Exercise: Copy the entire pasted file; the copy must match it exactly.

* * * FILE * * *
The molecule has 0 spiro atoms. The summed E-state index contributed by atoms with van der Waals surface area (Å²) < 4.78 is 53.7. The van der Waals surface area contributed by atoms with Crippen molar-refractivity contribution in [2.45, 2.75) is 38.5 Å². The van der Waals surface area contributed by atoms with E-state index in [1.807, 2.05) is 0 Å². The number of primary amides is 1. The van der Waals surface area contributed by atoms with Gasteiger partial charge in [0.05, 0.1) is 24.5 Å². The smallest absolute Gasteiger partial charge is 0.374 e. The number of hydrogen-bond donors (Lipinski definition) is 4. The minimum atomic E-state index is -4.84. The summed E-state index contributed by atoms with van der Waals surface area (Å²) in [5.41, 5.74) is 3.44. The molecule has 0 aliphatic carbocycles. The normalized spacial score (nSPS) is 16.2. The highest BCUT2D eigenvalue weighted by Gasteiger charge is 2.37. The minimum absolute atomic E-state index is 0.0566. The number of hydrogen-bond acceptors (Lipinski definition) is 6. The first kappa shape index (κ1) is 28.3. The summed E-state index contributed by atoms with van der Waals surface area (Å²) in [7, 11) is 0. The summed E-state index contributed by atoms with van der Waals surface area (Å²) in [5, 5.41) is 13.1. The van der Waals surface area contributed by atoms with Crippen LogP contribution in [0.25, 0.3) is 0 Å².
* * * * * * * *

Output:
The molecule has 0 spiro atoms. The summed E-state index contributed by atoms with van der Waals surface area (Å²) < 4.78 is 53.7. The van der Waals surface area contributed by atoms with Crippen molar-refractivity contribution in [2.45, 2.75) is 38.5 Å². The van der Waals surface area contributed by atoms with E-state index in [1.807, 2.05) is 0 Å². The number of primary amides is 1. The van der Waals surface area contributed by atoms with Gasteiger partial charge in [0.05, 0.1) is 24.5 Å². The smallest absolute Gasteiger partial charge is 0.374 e. The number of hydrogen-bond donors (Lipinski definition) is 4. The minimum atomic E-state index is -4.84. The summed E-state index contributed by atoms with van der Waals surface area (Å²) in [5.41, 5.74) is 3.44. The molecule has 0 aliphatic carbocycles. The normalized spacial score (nSPS) is 16.2. The highest BCUT2D eigenvalue weighted by Gasteiger charge is 2.37. The minimum absolute atomic E-state index is 0.0566. The number of hydrogen-bond acceptors (Lipinski definition) is 6. The first kappa shape index (κ1) is 28.3. The summed E-state index contributed by atoms with van der Waals surface area (Å²) in [7, 11) is 0. The summed E-state index contributed by atoms with van der Waals surface area (Å²) in [5, 5.41) is 13.1. The van der Waals surface area contributed by atoms with Crippen LogP contribution in [0.25, 0.3) is 0 Å².